“That is a really democratic approach and that’s where we’re taking it,” she said.

Liberals letting Canadians down: Conservatives

Conservative employment critic Dan Albas and Conservative finance critic Pierre Poilievre issued a joint statement calling it “unacceptable” that the Liberal government announced the changes just days after shutting down Parliament.

“Canadians have serious questions about this transition and how it will affect them. They deserve transparency and clear answers,” it reads.

“Millions of Canadians are still unemployed and eager to return to work. Businesses want to reopen and welcome back staff and customers. But instead of fixing their programs and outlining a plan to restart our economy, the Trudeau Liberals continue to let Canadians down.”

The NDP’s employment critic Daniel Blaikie also criticized the timing, noting the government waited until CERB had almost run out before making today’s announcement. Now with Parliament suspended, Canadians will have to wait another month to see if what the Liberals are promising will actually be delivered, he said.

“We are glad that the government listened to us on paid sick leave and extending CERB until the end of September, but we’re concerned that, instead of making desperately needed long-term changes to EI to help all Canadian workers, these changes are temporary,” Blaikie said.

In a statement, Bloc Québécois Leader Yves-François Blanchet said the content of the plan seems to meet the party’s demands, but “this legislation should have been passed before the prorogation of Parliament.”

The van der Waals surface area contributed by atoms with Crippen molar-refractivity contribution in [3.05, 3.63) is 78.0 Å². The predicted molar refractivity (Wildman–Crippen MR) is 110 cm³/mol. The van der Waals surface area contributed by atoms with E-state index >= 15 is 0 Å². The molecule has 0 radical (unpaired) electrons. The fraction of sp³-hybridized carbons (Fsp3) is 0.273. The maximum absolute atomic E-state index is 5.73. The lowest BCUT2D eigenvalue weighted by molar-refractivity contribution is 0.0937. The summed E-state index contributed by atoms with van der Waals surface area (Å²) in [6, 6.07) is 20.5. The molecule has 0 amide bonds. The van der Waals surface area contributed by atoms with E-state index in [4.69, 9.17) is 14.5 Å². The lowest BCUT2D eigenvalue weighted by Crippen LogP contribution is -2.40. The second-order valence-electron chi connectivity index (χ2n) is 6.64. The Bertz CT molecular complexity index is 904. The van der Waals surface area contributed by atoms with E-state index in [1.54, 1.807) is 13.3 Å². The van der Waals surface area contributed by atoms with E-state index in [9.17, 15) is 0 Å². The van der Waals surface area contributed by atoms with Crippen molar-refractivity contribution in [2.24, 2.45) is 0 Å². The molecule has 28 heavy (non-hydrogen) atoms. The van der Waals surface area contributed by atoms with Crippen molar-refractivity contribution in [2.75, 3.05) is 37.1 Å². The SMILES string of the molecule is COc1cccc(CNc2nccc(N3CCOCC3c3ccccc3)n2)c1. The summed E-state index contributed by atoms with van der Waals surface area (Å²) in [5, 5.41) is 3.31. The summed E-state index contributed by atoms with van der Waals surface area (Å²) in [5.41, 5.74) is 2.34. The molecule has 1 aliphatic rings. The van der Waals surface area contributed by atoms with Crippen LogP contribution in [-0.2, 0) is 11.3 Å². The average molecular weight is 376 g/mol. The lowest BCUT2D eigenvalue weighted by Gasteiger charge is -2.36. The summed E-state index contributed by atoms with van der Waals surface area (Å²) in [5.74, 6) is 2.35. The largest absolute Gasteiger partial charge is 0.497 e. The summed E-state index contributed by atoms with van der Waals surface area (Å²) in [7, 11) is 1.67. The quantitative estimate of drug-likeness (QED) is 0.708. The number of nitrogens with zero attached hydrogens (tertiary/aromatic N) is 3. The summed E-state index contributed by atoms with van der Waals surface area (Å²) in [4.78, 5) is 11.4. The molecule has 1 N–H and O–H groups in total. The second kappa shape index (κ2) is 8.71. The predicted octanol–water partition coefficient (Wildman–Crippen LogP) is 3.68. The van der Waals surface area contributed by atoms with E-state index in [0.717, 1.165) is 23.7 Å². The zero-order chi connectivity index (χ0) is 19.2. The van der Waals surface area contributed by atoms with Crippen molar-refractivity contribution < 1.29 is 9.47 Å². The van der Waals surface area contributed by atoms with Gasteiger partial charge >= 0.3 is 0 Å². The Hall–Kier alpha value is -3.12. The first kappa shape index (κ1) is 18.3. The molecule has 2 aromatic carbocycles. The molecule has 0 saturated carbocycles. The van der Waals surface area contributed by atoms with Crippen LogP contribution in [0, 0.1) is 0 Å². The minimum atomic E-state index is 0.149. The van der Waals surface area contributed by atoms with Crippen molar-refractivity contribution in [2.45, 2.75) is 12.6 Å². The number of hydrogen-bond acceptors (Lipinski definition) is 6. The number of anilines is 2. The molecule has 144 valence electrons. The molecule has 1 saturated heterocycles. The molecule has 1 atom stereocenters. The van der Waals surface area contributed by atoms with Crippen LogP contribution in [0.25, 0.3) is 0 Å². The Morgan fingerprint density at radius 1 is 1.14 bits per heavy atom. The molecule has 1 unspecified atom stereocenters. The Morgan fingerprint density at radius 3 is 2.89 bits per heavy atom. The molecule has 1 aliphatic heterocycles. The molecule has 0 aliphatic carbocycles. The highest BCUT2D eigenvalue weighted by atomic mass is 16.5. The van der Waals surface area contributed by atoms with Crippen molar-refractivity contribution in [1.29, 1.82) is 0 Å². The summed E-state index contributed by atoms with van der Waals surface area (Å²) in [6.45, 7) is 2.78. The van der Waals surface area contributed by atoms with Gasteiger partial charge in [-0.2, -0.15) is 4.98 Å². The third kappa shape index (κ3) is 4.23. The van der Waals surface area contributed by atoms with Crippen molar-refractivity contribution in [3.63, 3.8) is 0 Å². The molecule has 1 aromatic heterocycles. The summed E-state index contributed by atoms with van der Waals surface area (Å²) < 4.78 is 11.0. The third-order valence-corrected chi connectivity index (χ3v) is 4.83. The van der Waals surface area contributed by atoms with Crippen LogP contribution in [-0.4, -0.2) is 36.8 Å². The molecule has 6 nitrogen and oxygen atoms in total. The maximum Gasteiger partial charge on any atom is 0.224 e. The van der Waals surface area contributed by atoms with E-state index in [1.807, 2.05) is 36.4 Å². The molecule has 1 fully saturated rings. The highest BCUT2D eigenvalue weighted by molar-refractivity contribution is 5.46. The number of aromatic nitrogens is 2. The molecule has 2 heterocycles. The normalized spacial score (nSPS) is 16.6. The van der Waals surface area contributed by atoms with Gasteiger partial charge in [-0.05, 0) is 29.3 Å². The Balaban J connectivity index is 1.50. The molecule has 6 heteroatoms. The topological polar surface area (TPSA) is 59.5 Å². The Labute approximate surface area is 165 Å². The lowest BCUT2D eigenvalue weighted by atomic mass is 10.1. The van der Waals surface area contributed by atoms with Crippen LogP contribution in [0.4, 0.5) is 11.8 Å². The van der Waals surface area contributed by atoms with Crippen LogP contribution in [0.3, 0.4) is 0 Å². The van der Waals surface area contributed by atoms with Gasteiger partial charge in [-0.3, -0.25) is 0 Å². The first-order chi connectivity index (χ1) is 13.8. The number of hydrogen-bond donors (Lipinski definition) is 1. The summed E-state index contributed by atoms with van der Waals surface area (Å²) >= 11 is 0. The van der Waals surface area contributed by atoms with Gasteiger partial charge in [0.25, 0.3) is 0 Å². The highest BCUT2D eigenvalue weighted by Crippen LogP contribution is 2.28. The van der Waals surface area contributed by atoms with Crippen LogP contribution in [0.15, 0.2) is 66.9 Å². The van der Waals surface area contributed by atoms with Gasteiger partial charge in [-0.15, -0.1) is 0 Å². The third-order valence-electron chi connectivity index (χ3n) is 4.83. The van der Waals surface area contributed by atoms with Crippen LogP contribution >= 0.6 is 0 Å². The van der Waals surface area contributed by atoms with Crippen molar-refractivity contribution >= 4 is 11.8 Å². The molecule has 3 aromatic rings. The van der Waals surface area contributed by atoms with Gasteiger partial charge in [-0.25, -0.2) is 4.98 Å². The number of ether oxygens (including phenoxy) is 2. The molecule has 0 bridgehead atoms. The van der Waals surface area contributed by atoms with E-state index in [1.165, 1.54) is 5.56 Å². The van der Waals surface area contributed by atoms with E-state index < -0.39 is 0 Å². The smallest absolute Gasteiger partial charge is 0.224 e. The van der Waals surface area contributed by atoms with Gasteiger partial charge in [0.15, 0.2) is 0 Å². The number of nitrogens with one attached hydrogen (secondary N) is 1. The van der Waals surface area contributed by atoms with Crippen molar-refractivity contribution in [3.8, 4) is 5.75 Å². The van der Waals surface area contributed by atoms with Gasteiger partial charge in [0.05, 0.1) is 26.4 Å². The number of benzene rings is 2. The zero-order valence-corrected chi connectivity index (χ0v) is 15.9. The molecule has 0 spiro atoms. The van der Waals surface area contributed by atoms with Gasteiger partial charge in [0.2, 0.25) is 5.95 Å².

“I warn the prime minister against the temptation to take workers and businesses hostage to force the adoption of the speech from the throne,” Blanchet said.

EI changes a ‘disincentive’: CFIB

The Canadian Chamber of Commerce welcomed the fact the measures were only for one year, and said the focus should be to safely restart the economy.

“Making these changes permanent would have seriously strained the government’s fiscal capabilities. We continue to advocate a growth-focused plan that will unlock economic capacity, fuel job creation and promote new business investment,” said chief economist Trevin Stratton in a statement.

“While we support the need to assist families and individuals through the current crisis, the Canadian Chamber believes our priority must be getting Canadians safely back to work and ensuring the country’s long-term prosperity.”

The Canadian Federation of Independent Business (CFIB) also urged the government to make sure the EI expansion measures are temporary, warning that any permanent step could have “massive unintended consequences” during ordinary times.

CFIB president Dan Kelly said the the biggest concern for small business owners is that some workers will now be able to collect EI benefits for up to 26 weeks after showing only 120 hours of work over the past year.

“This is just too low a bar and will serve as a disincentive for many part-time workers to return to their pre-COVID employment,” he said. “I expect that retail, hospitality, arts and recreation and service sector businesses – the very sectors hardest hit by the economic effects of COVID-19 – will struggle to bring back their part-time workforce. This will slow Canada’s economic recovery.”

Originally posted by CBC News on 08/20/2020.